Interagency Grizzly Bear Committee (IGBC) concluded that some grizzly
bears remain in the North Cascades. "We have documented the presence of
a small, resident, widely distributed and reproducing grizzly bear
population in the North Cascades ...," the committee wrote in its final
The Committee ranked twenty-one grizzly bear
observations between 1964 and 1991 as "class one"
sightingssightings either confirmed by a biologist or by a
photograph, carcass, track, hair, or other sign. They also verified two
sightings which were captured on videotape and identified a track and a
food cache as those of a grizzly. Based on this meager evidence, the
team concluded that between ten and fifty bears remain in the ecosystem.
They called the numbers "an educated guess."  Critics of
their work have called the numbers a tally of supersmart "stealth
Bob Kuntz, the park's wildlife biologist, told me
there maybe some bears in the ecosystem, but that the report's numbers
may be misleading. "You could say grizzly bears are still here, but
they're not," he said. "We have them, but there's not a viable
population out there. We need to augment, we need to bring bears into
the system if we're going to have that."
The IGBC also found that the North Cascades provides
"excellent habitat and foods to support a viable grizzly bear
population," and Kuntz agreed. The team reported that there is enough
space in the North Cascades for the bears to make a comeback but the
bears there are an isolated, "island" population. 
Grizzly bears hold a special place in the history of
the American West. They haunt native legend and pioneer lore. They are,
some say, the hallmark of wildness and ecosystem integrity. Hugh told me
that no one he knows has ever seen a grizzly in the North Cascades.
Still, I half-expected to see one tearing into the
loamy, streamside soil or fishing at a pool on the creek we followed
that day. Bear stories, like ghost stories, have a way of conjuring
their hairy, toothy subject matter at every bend in the trail. But not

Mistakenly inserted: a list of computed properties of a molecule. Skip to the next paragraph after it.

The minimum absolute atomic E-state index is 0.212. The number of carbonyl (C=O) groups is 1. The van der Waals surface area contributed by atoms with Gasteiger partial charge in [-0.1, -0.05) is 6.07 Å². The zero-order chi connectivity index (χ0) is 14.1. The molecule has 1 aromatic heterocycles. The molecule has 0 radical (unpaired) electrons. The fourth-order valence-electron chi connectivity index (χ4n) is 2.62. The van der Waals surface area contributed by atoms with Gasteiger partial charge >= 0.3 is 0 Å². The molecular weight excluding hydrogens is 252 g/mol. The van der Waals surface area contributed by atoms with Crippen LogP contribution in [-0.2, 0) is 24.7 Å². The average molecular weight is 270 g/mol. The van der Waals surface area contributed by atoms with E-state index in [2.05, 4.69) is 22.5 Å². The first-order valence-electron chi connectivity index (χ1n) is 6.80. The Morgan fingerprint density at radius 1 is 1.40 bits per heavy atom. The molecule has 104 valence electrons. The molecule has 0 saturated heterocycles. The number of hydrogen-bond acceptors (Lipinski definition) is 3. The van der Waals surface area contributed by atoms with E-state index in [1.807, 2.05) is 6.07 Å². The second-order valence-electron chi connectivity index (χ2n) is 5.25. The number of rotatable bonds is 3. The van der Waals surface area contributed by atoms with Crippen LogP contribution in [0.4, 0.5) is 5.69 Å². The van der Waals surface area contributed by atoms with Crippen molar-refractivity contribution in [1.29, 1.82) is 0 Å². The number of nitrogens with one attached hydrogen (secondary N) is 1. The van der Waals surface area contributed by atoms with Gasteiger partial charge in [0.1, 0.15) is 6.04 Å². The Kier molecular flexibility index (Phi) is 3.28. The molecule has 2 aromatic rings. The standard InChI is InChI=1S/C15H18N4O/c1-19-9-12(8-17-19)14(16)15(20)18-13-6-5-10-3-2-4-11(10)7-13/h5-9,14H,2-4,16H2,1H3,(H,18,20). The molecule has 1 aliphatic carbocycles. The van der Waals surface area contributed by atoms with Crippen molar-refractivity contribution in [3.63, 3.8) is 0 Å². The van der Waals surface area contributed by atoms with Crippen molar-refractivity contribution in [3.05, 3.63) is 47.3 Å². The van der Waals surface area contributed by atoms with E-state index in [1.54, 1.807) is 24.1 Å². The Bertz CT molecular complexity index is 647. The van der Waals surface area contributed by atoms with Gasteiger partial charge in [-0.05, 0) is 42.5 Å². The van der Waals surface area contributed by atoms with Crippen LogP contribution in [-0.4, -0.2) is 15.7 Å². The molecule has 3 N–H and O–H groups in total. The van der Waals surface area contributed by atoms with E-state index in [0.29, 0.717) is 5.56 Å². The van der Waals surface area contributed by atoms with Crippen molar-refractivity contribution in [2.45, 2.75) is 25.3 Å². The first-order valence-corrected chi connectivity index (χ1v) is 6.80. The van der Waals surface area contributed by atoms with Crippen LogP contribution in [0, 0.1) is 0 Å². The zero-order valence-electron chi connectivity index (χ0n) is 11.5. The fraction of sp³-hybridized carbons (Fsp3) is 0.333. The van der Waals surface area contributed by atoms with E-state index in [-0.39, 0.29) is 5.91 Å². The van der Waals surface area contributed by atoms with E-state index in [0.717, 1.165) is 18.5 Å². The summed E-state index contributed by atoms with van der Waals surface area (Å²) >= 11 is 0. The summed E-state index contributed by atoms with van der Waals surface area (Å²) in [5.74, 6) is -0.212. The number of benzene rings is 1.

even an overactive imagination brought us any bears during our hike to
the park's high country.
At the confluence of the two creeks we turned east
and began ascending a second valley toward a high lake and a pass
beyond that. We stopped for lunch at the pass and sat in the shade of
some trailside trees.
Lori and I had not met before that day but she was
friendly and easy to know. We talked a bit about the pass, her camp
there, and her work. The day before she had written her first ticket, a citation to a
fisherman who had neglected to buy a license.
All backcountry rangers in North Cascades, I learned,
are law enforcement officers. Gun, badge, two-way radio, you name it.
If, at this used-up end of the twentieth century, you want to be a real
park ranger, a wilderness ranger, you must first become a cop.
We headed west from the pass toward a named peak,
about 5 miles distant. As we left the pass, the trail, and the last
signs of civilization, talk turned to bears again. I suppose our
departure from the trail had something to do with it.
We planned to visit places no one on the park's staff
had ever visited. We would camp in drainages where, perhaps, no one had
camped in a decade or more. We were, as much as is possible in the lower
forty-eight states in 1995, leaving the beaten path. And with images of
wilderness and wildness came images of grizzly bears, the North